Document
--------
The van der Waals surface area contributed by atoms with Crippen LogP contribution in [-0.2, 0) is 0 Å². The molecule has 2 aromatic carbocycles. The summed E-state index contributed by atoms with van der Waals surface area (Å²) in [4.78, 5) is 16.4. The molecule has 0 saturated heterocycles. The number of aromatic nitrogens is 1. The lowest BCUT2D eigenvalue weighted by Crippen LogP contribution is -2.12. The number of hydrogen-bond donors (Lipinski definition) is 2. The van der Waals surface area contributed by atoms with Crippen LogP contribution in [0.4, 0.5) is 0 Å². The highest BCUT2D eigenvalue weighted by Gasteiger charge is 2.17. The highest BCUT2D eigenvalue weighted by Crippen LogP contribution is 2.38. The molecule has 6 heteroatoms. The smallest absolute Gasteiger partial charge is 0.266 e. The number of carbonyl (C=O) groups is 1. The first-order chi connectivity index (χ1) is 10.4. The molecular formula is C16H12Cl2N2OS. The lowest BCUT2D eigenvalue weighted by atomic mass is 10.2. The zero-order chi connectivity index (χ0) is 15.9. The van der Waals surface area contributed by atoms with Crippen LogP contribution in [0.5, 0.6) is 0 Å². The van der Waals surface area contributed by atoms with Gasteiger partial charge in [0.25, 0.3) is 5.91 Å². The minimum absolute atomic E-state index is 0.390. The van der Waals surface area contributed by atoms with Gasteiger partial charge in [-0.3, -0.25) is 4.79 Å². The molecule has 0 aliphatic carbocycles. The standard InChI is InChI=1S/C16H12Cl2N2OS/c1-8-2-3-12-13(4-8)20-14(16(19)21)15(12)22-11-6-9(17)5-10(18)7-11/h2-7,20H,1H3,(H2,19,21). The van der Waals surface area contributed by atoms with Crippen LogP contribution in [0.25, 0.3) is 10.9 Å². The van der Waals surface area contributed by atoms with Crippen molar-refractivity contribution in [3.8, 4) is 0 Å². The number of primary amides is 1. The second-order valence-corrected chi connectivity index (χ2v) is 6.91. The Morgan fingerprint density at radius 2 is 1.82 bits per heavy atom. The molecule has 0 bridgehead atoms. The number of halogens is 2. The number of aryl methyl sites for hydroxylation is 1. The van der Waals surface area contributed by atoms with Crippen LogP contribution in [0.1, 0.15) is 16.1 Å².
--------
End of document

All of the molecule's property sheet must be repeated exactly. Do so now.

The van der Waals surface area contributed by atoms with Crippen LogP contribution in [-0.2, 0) is 0 Å². The molecule has 2 aromatic carbocycles. The summed E-state index contributed by atoms with van der Waals surface area (Å²) in [4.78, 5) is 16.4. The molecule has 0 saturated heterocycles. The number of aromatic nitrogens is 1. The lowest BCUT2D eigenvalue weighted by Crippen LogP contribution is -2.12. The number of hydrogen-bond donors (Lipinski definition) is 2. The van der Waals surface area contributed by atoms with Crippen LogP contribution in [0.4, 0.5) is 0 Å². The highest BCUT2D eigenvalue weighted by Gasteiger charge is 2.17. The highest BCUT2D eigenvalue weighted by Crippen LogP contribution is 2.38. The molecule has 6 heteroatoms. The smallest absolute Gasteiger partial charge is 0.266 e. The number of carbonyl (C=O) groups is 1. The first-order chi connectivity index (χ1) is 10.4. The molecular formula is C16H12Cl2N2OS. The lowest BCUT2D eigenvalue weighted by atomic mass is 10.2. The zero-order chi connectivity index (χ0) is 15.9. The van der Waals surface area contributed by atoms with Crippen LogP contribution in [0.5, 0.6) is 0 Å². The van der Waals surface area contributed by atoms with Gasteiger partial charge in [0.25, 0.3) is 5.91 Å². The minimum absolute atomic E-state index is 0.390. The van der Waals surface area contributed by atoms with Gasteiger partial charge in [-0.3, -0.25) is 4.79 Å². The molecule has 0 aliphatic carbocycles. The standard InChI is InChI=1S/C16H12Cl2N2OS/c1-8-2-3-12-13(4-8)20-14(16(19)21)15(12)22-11-6-9(17)5-10(18)7-11/h2-7,20H,1H3,(H2,19,21). The van der Waals surface area contributed by atoms with Crippen LogP contribution in [0.25, 0.3) is 10.9 Å². The van der Waals surface area contributed by atoms with Crippen molar-refractivity contribution in [3.8, 4) is 0 Å². The number of primary amides is 1. The second-order valence-corrected chi connectivity index (χ2v) is 6.91. The Morgan fingerprint density at radius 2 is 1.82 bits per heavy atom. The molecule has 0 bridgehead atoms. The number of halogens is 2. The number of aryl methyl sites for hydroxylation is 1. The van der Waals surface area contributed by atoms with Crippen LogP contribution in [0.1, 0.15) is 16.1 Å².